The earliest revelation to Prophet Muhammad was about learning and knowledge. The value placed on knowledge in the Qur’an became the foundation for the development of education among Muslims. The incentive to read and learn the Qur’an provided the early Muslim community with its initial educational settings, in which instruction of the Qur’an, the life of the Prophet, and knowledge of the Arabic language, its grammar structures and forms took place.
The Prophet’s first wife, Khadija, was a well-established business woman. His subsequent wife, Aisha, became well known for her role as a transmitter of tradition. His daughter, Fatima, and several other women associated with his household were acknowledged for their love of learning. In the foundational period, there existed several reference points to encourage the participation and pursuit of women in learning.
The mosque and the early Qur’an schools were the first Muslim educational institutions. Informal schools of learning on theological questions came to be developed in mosques and other public places, as well as in private homes. As a result, a variety of other institutional settings developed. These institutions were the maktab or kuttab, the masjid and majlis (literally means ‘a place to sit’ and refers to any formal gathering or assembly of peoples), jami‘ (Friday mosque), and libraries. The maktab or kuttab were places where children received instruction in the Qur’an and in other religious subjects. The masjid and majlis were meeting places associated with mosques where adults gathered in groups to discuss the Prophet’s life and sayings, issues pertaining to legal matters, devotional practice, and poetry. Many jami‘ eventually became seats of higher learning, such as the al-Azhar mosque in Cairo.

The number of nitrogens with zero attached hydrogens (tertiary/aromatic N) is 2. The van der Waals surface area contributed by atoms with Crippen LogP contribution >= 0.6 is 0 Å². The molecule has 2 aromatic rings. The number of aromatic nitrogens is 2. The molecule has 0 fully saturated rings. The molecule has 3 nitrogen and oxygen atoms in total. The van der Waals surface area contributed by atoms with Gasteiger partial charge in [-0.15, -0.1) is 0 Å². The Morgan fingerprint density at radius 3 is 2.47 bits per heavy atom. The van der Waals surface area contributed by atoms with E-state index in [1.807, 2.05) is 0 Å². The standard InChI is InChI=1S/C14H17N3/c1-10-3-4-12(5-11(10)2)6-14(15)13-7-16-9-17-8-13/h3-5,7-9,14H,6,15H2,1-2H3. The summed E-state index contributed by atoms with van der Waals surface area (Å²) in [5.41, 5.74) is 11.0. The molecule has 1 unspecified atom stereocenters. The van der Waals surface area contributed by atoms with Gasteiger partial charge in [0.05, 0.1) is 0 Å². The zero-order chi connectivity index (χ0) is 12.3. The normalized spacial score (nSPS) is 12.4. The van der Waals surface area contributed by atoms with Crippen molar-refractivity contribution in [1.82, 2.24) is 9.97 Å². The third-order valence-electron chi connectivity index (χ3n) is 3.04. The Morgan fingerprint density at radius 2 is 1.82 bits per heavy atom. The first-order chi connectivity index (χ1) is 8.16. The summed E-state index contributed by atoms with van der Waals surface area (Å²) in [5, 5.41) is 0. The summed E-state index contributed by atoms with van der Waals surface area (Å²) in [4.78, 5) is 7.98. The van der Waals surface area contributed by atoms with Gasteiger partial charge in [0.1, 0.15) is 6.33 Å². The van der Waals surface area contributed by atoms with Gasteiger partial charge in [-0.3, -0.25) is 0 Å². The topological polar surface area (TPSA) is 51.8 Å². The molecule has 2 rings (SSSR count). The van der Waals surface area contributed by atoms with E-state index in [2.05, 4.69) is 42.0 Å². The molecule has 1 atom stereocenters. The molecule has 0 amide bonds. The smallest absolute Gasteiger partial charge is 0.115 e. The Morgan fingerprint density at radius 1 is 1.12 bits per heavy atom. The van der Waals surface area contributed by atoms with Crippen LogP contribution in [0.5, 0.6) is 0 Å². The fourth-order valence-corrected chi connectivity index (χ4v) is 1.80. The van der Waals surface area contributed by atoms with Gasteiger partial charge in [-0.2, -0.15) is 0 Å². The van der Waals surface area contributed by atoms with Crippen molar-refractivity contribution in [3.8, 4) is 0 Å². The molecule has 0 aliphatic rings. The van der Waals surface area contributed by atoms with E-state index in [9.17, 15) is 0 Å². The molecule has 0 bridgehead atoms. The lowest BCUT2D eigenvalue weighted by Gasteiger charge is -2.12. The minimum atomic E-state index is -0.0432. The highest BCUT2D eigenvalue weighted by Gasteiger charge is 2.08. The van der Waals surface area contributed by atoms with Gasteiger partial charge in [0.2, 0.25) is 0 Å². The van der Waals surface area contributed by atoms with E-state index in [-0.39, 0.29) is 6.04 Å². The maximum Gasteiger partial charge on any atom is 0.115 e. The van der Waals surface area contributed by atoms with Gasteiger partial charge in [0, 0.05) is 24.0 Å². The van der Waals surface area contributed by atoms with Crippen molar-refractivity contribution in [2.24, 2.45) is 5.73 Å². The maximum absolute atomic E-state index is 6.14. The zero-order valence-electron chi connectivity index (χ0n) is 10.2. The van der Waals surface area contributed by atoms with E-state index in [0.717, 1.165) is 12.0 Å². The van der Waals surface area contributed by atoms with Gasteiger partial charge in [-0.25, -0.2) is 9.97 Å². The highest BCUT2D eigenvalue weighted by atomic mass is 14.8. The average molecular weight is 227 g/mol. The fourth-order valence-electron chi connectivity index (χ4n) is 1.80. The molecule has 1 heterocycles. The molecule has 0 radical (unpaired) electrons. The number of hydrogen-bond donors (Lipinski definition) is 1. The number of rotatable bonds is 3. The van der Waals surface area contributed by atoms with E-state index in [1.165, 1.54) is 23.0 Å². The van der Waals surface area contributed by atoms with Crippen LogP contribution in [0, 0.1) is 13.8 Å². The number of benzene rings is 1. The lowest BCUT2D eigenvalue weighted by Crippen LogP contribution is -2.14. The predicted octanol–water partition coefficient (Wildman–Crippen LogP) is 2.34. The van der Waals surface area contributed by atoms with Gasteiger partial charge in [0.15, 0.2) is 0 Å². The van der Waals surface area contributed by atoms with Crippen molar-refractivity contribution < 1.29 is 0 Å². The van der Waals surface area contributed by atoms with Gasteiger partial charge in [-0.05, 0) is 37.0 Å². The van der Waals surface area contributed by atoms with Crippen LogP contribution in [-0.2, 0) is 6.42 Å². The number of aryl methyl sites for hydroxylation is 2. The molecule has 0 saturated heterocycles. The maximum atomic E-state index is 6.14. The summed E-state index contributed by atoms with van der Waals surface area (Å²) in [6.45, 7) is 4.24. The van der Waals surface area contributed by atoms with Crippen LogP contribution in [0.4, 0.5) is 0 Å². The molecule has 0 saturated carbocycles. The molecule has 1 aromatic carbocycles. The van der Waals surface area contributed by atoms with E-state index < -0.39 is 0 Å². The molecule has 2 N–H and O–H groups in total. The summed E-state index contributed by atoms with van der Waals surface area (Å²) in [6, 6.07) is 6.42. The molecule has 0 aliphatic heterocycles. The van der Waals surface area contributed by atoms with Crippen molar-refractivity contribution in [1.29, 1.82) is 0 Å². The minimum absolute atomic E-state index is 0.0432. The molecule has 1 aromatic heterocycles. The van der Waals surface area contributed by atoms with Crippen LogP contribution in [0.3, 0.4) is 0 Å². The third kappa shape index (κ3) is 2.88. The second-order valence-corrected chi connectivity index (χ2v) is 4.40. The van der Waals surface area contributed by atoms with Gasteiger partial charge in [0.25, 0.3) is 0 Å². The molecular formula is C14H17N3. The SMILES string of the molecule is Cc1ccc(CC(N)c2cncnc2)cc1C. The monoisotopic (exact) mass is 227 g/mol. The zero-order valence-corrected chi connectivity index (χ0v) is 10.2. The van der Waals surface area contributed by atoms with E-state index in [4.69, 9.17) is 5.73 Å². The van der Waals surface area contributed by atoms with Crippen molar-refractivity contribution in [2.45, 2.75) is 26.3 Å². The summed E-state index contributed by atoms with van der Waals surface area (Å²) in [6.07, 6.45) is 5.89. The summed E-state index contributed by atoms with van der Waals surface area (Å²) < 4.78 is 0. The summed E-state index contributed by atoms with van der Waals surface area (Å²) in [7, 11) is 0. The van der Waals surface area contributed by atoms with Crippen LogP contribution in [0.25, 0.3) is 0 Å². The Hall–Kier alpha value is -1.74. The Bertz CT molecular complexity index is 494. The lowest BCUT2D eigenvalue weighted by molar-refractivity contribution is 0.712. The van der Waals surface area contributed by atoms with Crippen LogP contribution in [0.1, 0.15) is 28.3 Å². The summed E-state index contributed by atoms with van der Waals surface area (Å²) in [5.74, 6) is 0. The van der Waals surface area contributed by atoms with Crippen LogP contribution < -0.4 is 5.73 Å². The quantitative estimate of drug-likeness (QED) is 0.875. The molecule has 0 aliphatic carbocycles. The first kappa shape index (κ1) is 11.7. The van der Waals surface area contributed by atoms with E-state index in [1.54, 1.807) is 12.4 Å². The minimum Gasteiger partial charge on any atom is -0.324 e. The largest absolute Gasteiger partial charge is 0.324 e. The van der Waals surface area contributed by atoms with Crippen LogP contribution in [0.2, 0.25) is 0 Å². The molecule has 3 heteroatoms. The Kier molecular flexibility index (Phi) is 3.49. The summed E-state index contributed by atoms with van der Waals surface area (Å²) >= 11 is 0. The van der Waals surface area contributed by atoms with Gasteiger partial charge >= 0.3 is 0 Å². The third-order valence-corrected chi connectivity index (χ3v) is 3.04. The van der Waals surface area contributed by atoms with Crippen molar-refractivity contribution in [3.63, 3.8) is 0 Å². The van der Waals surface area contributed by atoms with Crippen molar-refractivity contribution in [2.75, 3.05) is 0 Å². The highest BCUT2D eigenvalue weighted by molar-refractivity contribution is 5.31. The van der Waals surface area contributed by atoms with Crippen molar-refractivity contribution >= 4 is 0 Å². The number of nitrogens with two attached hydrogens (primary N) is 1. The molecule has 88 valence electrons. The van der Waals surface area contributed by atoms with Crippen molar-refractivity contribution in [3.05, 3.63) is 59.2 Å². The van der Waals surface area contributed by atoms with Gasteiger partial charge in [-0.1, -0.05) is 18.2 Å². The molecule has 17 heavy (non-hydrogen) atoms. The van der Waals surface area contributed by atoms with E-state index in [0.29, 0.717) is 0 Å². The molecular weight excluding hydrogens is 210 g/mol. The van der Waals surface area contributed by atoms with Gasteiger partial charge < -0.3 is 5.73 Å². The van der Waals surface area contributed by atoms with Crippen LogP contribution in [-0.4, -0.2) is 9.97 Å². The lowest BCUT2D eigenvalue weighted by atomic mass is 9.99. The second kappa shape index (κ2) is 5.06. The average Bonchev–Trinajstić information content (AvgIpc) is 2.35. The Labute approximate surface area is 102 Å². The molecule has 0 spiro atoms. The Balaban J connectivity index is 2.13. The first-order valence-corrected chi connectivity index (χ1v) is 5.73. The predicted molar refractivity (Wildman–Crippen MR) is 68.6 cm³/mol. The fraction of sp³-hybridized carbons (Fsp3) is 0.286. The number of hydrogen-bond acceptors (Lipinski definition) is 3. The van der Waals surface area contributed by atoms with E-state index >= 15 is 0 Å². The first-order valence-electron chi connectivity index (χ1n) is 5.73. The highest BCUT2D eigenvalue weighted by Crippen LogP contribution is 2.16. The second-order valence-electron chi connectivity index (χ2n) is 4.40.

Founded initially as the main mosque of a new capital city, Cairo, in 970, al-Azhar became a fully integrated mosque-university during the early period of Shi‘i Fatimid Ismaili rule. The Fatimid Caliphs, through a series of gifts and endowments, developed it into a major centre of learning. At its height, the curriculum taught at al-Azhar and related institutions in Cairo included the study and interpretation of the Qur’an, law, metaphysics, philosophy, the natural sciences, and poetry and literature.
The pesantren, developed in Southeast Asia, were based in rural areas and supported by parents and members of the local community. The subjects taught in the pesantren included Qur’anic studies, law, ethics, logic, history and Sufism.
The well-endowed vast network of institutions, learned scholars, and the students made medieval and pre-modern Muslim societies among the most literate of the time and greatly facilitated the transmission across geographical boundaries and cultural differences.
Azim A. Nanji, Learning and Education, The Institute of Ismaili Studies
Hugh Kennedy, “Intellectual Life in the First Four Centuries of Islam,” Intellectual Traditions in Islam, edited by Farhad Daftary, I.B. Tauris, London, 2000
Compiled by Nimira Dewji